Wash out.

what a great model.   look at the range!

Today Gabe is wearing a green fleece, a brown t-shirt, khaki pants, and outdoor slippers.

What’s that in the distance, there behind Gabe? Why it’s an elk of course.

Yes, that means we are no longer on the sunny shores of La Jolla, California and we are back in the sprawling wilderness of Humboldt County, where occasionally elk just wander in and out of frame.

You might notice, though, that Gabe is still sporting a fab tan from his trip down south. I have a little one too, though Gabe’s undoubtedly beats mine — I can’t handle the sun the way I used to and now I try to avoid getting too much if I can help it. However, via a few hikes and outdoor lunches and walks in the sunshine, I think I managed to get a little color in spite of my efforts.

Or… it also could be that I am just still blushing from something that I saw on my trip to La Jolla which was when I was on an ocean boat tour and I saw several whales DOING IT.

I thought an afternoon whale-watching tour would be a great way to do something unusual and fun while maintaining the slow-paced, “let’s just hang by the pool” kind of vacation vibe we had been cultivating all week. We booked a 3 hour tour, and were feeling high-spirited when we learned from one of the docents on the boat that they had seen a couple of whale tails on the morning cruise.

“Great!” we said. And I meant it. In fact, my thinking was: even if I see only a porpoise, I’m satisfied. I’d settle for a sea lion, even. I’m just here to relax.

Well, we got about 3 miles offshore and there was nothing to see. The captain said we’d push out as far as 9 miles offshore, because there might be some whales migrating north farther out.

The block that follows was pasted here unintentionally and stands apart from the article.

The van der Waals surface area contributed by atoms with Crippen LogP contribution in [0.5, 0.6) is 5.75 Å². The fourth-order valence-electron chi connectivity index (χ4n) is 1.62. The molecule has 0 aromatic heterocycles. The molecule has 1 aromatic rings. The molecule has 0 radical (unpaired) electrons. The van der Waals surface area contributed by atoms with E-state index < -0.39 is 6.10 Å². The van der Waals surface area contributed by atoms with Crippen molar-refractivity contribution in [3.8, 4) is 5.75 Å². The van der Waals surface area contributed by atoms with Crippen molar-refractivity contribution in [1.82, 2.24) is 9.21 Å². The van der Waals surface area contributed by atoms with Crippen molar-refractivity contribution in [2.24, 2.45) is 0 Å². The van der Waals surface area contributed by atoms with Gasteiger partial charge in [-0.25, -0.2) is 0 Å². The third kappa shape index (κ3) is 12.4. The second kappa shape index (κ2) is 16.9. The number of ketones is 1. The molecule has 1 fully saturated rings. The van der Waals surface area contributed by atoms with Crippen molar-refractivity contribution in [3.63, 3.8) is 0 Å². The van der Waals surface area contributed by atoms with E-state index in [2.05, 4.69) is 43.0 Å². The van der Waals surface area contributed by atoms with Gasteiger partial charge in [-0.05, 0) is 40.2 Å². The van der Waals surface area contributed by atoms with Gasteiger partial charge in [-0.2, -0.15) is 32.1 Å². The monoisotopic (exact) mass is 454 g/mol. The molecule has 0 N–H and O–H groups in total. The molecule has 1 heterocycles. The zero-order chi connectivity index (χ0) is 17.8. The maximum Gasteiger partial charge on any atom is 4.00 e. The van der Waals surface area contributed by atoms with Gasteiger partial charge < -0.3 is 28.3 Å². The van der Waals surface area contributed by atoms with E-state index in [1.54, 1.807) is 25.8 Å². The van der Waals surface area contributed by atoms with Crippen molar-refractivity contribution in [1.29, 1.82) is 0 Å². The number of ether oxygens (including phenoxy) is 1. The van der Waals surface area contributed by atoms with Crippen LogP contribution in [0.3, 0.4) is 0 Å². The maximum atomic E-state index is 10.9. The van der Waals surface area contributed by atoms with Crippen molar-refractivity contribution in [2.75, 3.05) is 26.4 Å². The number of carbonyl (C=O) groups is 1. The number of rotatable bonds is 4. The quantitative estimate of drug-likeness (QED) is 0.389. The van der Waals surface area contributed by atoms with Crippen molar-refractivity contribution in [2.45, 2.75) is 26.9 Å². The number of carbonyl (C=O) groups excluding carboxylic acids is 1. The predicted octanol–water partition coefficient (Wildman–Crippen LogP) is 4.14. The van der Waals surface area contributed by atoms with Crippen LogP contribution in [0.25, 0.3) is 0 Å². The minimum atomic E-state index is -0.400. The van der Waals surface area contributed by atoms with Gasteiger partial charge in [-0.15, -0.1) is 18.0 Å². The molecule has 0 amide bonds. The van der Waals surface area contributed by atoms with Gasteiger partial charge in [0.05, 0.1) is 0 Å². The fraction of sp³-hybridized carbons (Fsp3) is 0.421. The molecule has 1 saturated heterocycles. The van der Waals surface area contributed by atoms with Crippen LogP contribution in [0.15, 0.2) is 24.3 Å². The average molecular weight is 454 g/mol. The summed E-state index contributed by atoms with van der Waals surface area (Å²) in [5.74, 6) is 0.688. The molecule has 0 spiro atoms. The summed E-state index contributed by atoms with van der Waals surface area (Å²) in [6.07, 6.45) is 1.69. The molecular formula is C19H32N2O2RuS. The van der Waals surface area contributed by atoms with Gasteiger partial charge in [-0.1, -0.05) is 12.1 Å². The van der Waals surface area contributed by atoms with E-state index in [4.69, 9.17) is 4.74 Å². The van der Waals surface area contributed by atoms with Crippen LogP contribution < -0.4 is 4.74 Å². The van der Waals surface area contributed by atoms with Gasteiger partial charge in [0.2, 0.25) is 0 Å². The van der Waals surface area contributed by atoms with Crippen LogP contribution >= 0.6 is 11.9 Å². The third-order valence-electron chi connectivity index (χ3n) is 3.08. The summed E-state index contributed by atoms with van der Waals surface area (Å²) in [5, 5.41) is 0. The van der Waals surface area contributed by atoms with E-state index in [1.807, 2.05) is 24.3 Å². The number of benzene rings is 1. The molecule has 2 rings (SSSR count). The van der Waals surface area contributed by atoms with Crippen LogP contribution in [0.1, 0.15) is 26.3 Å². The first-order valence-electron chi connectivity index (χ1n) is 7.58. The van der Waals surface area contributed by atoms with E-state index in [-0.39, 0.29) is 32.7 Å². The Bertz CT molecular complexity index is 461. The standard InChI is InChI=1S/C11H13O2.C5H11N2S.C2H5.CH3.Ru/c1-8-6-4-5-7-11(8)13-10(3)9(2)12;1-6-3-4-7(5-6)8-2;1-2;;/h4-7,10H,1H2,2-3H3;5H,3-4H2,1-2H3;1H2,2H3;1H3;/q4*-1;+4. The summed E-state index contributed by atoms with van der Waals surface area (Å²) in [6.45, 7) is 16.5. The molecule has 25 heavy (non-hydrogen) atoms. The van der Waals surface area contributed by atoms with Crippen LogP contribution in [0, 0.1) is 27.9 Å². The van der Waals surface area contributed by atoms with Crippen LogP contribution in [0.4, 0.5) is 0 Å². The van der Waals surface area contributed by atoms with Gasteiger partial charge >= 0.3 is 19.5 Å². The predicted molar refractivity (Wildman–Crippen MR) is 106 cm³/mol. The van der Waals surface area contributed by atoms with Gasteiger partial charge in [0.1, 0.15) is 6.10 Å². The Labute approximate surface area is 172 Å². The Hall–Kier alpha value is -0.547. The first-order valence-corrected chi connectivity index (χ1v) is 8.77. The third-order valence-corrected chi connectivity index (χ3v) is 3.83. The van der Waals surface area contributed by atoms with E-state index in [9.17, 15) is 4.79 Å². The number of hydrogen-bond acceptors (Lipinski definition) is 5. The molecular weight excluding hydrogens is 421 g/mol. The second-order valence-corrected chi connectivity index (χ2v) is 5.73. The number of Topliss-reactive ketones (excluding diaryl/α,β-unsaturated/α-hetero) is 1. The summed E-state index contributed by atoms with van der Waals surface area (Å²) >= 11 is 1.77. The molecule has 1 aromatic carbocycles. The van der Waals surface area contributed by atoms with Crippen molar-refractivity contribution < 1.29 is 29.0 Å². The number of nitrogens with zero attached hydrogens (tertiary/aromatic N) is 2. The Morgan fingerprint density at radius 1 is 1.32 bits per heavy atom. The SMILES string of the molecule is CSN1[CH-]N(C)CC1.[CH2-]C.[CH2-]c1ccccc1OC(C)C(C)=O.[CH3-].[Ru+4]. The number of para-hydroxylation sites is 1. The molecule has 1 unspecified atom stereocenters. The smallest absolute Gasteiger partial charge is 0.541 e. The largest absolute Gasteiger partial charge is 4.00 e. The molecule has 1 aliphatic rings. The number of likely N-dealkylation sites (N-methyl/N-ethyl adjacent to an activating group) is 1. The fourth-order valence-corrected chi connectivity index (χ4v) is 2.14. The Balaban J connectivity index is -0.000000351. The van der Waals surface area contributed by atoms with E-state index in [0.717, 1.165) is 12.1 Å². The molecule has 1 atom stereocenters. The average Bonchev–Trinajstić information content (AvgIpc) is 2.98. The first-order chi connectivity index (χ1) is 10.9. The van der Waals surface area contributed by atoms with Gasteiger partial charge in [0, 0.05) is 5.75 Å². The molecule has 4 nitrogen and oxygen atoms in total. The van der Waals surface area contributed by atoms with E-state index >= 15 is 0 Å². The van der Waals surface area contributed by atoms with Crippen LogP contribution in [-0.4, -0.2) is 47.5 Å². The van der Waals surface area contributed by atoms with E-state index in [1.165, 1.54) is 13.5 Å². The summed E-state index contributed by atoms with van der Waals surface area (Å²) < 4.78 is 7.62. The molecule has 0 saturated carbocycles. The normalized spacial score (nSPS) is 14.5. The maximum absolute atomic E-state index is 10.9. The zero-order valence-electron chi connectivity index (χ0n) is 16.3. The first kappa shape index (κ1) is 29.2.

Around 8 miles out and roughly at the Mexican border, we saw a burst of air and water from a blowhole. The captain said, “Here we go. I’m going to get closer.”

As we bobbed and floated closer and closer, engine turned off, that’s when we saw 3+ whales surfacing, tail-flipping, blow-holing (not a scientific term), and…mating.

The boat was basically silent and the captain announced that he’d just let us watch and not bother doing the lecture about  whale information that he usually does. And that is how I, and 200 of my new best friends, ended up watching whales mating for about 45 minutes last Saturday.

Anyways, now I am back at home, sitting in a coffee shop, absolutely blanking on what to write for a blog post that was due this morning but which is absolutely due tomorrow morning and must get done as soon as possible. I wrote this Popforms launch list update this morning that we’ve gotten tons of great feedback on, and it seems that I used all my mental-creative-brain resources on that. There is nothing left.

Do you think there’s a way I can draw a management lesson from a boat trip where you see whales mating?

Hmm, maybe – sometimes at work you have low expectations and then your team (of whales) completely exceeds them? Maybe…great ideas can come from anywhere – like the great idea these two whales who decided to mate in front of a boat of 200 tourists had.

This isn’t working.

Gonna go catch up on The Walking Dead and hope a great idea comes from taking a break. Oooh oh – like sometimes you think a project is dead but then it comes back to life and you have to smash its brain in order to make sure it is really dead, and also civilization is over and you live in a prison, which is kind of like a metaphor for traditional management?

(Please accept these vacation pictures as an apology for this whole thing.)

considering this seaweed and this horizon rock hike walking to downtown via the wilderness



  1. Don Royster

    Was a little worried when you said you went on a three-hour tour. But looks like you made it back okay. Phew. Here’s what happened to the last group that went on a three-hour tour.

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